Oil spill may have caused ‘irreversible’ damage to ecosystem: Residents

Published : 12:01 am  September 27, 2018 | No comments so far |  | 

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The ecosystem was yet to recover from a previous oil spill when the recent one occurred, residents in Wattala and Dikkowita who witnessed both disasters lamented. 


When the incident had occurred several years ago, relevant officials have promised to take steps to ensure such an environmental disaster would not occur again. However, the measures taken by them proved to be futile as another oil spill occurred lately. 


Close to 25 tonnes of crude oil was dispersed along the western coast earlier this month when a fuel pipe at sea burst while a cargo ship was transferring fuel to the Muthurajawela storage facility. While officers at the scene had taken all measures to inform the relevant high-ups, it is no secret that many were woefully unprepared for the disaster that was to wash ashore soon after. Local government and relevant administrative officers in affected areas including Wattala, Kerawalapitiya and Pamunugama were unavailable at the site and unaware of the gravity of the disaster.   

 

Close to 25 tonnes of crude oil was dispersed along the western coast earlier this month when a fuel pipe at sea burst while a cargo ship was transferring fuel to the Muthurajawela storage facility


Despite all measures to deal with the spill, officers were unaware of the magnitude of fuel they would need to clean out. The shores from Dikkowita to Palliyawatte, Avarakotuwa and Uswetakeiyawa were drenched in fuel that washed ashore the following days. Golden stretches of beach had turned black.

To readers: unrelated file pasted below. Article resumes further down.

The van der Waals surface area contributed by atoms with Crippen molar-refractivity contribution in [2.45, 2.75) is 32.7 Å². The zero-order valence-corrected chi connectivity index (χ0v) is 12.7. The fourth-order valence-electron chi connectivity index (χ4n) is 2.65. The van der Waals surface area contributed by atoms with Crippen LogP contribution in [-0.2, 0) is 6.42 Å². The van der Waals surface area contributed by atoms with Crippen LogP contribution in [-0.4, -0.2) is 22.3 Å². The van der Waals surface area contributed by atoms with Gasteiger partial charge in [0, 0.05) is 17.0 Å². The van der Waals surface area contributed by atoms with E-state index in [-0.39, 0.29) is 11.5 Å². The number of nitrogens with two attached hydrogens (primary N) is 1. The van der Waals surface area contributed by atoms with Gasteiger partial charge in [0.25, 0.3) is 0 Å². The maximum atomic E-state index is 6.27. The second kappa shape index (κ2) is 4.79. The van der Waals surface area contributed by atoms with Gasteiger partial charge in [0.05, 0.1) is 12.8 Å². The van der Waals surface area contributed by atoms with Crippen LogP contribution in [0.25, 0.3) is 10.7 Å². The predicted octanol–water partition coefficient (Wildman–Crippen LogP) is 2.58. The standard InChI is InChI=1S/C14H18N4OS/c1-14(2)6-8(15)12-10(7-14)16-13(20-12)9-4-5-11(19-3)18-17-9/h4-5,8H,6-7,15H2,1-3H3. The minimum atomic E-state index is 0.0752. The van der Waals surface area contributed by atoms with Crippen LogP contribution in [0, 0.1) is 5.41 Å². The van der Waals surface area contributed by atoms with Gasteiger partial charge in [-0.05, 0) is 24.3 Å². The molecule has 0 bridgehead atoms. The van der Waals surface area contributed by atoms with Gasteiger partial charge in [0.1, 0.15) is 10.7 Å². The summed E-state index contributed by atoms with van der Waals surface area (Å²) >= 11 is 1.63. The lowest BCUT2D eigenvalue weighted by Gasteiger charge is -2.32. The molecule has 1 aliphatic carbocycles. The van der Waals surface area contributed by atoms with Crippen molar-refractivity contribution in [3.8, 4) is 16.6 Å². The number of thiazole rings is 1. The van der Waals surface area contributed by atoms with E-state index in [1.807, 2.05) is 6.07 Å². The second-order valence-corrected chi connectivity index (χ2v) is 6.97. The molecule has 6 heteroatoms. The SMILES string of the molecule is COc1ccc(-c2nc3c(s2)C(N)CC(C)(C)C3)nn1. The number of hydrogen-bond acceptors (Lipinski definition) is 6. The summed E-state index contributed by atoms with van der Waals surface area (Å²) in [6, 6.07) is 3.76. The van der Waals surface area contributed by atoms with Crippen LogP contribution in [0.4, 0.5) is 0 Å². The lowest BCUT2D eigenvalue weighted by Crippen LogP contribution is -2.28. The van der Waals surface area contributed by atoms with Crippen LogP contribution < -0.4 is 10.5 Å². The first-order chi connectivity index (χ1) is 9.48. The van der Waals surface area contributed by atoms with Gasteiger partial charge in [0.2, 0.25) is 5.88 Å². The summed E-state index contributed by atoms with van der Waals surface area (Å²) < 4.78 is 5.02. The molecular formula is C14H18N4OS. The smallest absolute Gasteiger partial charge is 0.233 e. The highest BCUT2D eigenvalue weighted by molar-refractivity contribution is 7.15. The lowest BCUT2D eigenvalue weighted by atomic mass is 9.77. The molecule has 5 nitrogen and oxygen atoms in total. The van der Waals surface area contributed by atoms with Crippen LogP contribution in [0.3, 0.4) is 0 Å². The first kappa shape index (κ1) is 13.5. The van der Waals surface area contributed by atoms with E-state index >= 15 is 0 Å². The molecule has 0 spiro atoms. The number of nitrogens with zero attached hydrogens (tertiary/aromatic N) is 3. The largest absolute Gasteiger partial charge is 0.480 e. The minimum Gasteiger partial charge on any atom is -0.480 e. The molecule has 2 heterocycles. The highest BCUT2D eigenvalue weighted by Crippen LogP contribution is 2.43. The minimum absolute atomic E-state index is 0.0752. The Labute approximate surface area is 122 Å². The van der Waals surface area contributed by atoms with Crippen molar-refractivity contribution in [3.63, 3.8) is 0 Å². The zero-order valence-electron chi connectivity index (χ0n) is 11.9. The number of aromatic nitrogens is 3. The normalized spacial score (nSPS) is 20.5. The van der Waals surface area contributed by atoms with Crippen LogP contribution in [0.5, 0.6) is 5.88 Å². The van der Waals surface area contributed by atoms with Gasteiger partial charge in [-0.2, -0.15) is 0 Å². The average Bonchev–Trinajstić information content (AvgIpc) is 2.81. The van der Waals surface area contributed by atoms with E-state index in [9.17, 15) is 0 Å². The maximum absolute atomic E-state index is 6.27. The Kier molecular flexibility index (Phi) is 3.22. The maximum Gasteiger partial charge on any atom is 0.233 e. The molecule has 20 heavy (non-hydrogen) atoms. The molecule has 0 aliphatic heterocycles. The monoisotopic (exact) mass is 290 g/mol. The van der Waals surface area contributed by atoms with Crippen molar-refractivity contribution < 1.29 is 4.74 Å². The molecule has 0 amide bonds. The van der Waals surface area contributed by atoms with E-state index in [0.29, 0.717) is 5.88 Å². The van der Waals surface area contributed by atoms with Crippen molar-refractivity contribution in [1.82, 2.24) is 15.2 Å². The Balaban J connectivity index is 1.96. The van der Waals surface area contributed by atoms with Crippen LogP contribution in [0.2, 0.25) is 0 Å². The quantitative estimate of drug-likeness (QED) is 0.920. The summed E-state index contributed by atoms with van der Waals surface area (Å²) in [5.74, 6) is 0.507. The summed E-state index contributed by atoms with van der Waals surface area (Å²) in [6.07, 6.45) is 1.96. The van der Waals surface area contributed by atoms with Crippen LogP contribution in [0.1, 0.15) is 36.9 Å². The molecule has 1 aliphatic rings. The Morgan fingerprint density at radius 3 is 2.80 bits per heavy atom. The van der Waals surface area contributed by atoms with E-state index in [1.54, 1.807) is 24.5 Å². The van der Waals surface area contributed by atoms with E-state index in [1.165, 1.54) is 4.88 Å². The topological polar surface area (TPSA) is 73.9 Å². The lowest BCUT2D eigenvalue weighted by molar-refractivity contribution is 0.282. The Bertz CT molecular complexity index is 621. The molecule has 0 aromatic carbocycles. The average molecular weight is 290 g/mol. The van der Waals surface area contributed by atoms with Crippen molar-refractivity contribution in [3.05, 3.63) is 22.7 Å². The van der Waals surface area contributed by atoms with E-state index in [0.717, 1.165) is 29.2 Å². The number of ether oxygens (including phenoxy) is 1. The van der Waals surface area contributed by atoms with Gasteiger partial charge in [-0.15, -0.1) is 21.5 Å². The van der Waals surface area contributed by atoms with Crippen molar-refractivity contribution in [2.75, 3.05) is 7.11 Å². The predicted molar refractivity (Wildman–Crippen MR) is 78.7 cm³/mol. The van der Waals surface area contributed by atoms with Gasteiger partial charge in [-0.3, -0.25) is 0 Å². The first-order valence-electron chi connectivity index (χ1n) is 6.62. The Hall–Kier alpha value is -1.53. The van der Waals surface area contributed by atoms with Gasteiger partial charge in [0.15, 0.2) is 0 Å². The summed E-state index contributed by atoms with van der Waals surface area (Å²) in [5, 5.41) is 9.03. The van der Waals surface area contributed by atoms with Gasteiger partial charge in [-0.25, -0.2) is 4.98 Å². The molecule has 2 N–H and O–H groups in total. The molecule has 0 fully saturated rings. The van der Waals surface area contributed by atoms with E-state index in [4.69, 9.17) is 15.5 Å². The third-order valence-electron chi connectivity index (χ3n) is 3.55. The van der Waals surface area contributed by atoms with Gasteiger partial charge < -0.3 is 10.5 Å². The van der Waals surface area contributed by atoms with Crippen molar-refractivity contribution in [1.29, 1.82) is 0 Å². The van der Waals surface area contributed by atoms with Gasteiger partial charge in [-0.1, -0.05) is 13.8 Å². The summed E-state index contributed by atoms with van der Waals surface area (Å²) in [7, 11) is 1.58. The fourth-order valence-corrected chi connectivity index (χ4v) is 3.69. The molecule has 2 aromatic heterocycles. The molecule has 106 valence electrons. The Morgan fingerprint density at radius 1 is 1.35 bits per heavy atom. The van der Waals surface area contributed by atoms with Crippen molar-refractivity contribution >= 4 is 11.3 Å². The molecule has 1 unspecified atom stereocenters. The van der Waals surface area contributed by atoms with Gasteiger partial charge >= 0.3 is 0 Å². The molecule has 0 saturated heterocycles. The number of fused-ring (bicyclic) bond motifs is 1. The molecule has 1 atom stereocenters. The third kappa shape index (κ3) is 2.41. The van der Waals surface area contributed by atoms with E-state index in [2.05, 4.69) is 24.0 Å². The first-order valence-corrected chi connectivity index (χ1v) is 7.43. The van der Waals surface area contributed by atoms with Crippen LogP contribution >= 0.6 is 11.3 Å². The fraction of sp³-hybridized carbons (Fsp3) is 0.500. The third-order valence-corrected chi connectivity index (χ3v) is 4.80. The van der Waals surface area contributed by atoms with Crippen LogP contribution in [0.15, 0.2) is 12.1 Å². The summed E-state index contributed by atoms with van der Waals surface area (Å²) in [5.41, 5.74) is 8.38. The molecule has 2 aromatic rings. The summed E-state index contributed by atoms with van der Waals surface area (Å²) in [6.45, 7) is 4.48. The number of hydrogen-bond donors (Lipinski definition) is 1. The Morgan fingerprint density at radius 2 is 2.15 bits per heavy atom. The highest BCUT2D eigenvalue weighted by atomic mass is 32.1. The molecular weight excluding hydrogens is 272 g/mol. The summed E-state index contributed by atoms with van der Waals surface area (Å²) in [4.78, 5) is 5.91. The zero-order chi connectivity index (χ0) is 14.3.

While the damage caused is yet to be assessed, the Marine Environment Protection Authority (MEPA) said the marine ecosystem in the area had been severely affected by the incident. 


MEPA Media Spokesman Saumya Ekanayake confirmed that legal action would be taken against those responsible for the incident. 


“We are working with the Navy, Army, Coast Conservation Department and the fuel distribution unit towards cleaning out the oil spill,” he said earlier this week. 


Meanwhile, trade unions connected to the Muthurajawela storage facility said the disaster would not have occurred if the pipelines were maintained. The union went on to say that the pipes were very old and that the continuous influx of cargo ships with fuel that needed to be unloaded meant there was little to no time to repair or renovate the pipeline. 


“If the pipes are to be repaired, that would delay work with the cargo ships which in turn means the government will have to pay a late fee,” the union said. 

 

MEPA Media Spokesman Saumya Ekanayake confirmed that legal action would be taken against those responsible for the incident


Environmentalist Tilak Senasinghe told Daily Mirror that chemicals in the fuel had already become a part of the coral and sand. 


“Although oil on the surface has been removed, the chemicals will be in the sand and the corals for a long time. This will affect the ecosystem,” he said.   

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